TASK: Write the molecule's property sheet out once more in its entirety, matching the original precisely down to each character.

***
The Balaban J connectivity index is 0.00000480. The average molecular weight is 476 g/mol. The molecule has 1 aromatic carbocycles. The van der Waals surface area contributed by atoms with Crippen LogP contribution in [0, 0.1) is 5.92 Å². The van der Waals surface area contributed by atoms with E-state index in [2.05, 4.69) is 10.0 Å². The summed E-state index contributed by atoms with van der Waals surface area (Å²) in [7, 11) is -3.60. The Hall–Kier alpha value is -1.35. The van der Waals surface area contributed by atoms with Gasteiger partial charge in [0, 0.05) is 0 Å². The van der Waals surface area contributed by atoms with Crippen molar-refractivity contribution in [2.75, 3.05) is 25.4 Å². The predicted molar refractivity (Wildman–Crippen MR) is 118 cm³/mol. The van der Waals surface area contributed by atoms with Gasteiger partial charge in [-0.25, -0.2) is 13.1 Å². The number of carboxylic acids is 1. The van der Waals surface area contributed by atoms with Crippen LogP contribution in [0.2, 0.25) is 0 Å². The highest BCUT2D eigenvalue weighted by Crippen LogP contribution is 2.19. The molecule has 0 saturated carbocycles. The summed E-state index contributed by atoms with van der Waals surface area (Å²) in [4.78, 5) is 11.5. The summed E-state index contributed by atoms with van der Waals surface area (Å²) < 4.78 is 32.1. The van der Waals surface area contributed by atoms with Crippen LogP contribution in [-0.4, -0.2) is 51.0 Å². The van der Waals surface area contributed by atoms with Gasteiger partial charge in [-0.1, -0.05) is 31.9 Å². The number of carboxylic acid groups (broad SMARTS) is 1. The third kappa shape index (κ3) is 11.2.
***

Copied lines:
The Balaban J connectivity index is 0.00000480. The average molecular weight is 476 g/mol. The molecule has 1 aromatic carbocycles. The van der Waals surface area contributed by atoms with Crippen LogP contribution in [0, 0.1) is 5.92 Å². The van der Waals surface area contributed by atoms with E-state index in [2.05, 4.69) is 10.0 Å². The summed E-state index contributed by atoms with van der Waals surface area (Å²) in [7, 11) is -3.60. The Hall–Kier alpha value is -1.35. The van der Waals surface area contributed by atoms with Gasteiger partial charge in [0, 0.05) is 0 Å². The van der Waals surface area contributed by atoms with Crippen molar-refractivity contribution in [2.75, 3.05) is 25.4 Å². The predicted molar refractivity (Wildman–Crippen MR) is 118 cm³/mol. The van der Waals surface area contributed by atoms with Gasteiger partial charge in [-0.25, -0.2) is 13.1 Å². The number of carboxylic acids is 1. The van der Waals surface area contributed by atoms with Crippen LogP contribution in [0.2, 0.25) is 0 Å². The highest BCUT2D eigenvalue weighted by Crippen LogP contribution is 2.19. The molecule has 0 saturated carbocycles. The summed E-state index contributed by atoms with van der Waals surface area (Å²) in [4.78, 5) is 11.5. The summed E-state index contributed by atoms with van der Waals surface area (Å²) < 4.78 is 32.1. The van der Waals surface area contributed by atoms with Crippen LogP contribution in [-0.4, -0.2) is 51.0 Å². The van der Waals surface area contributed by atoms with Gasteiger partial charge in [-0.1, -0.05) is 31.9 Å². The number of carboxylic acid groups (broad SMARTS) is 1. The third kappa shape index (κ3) is 11.2.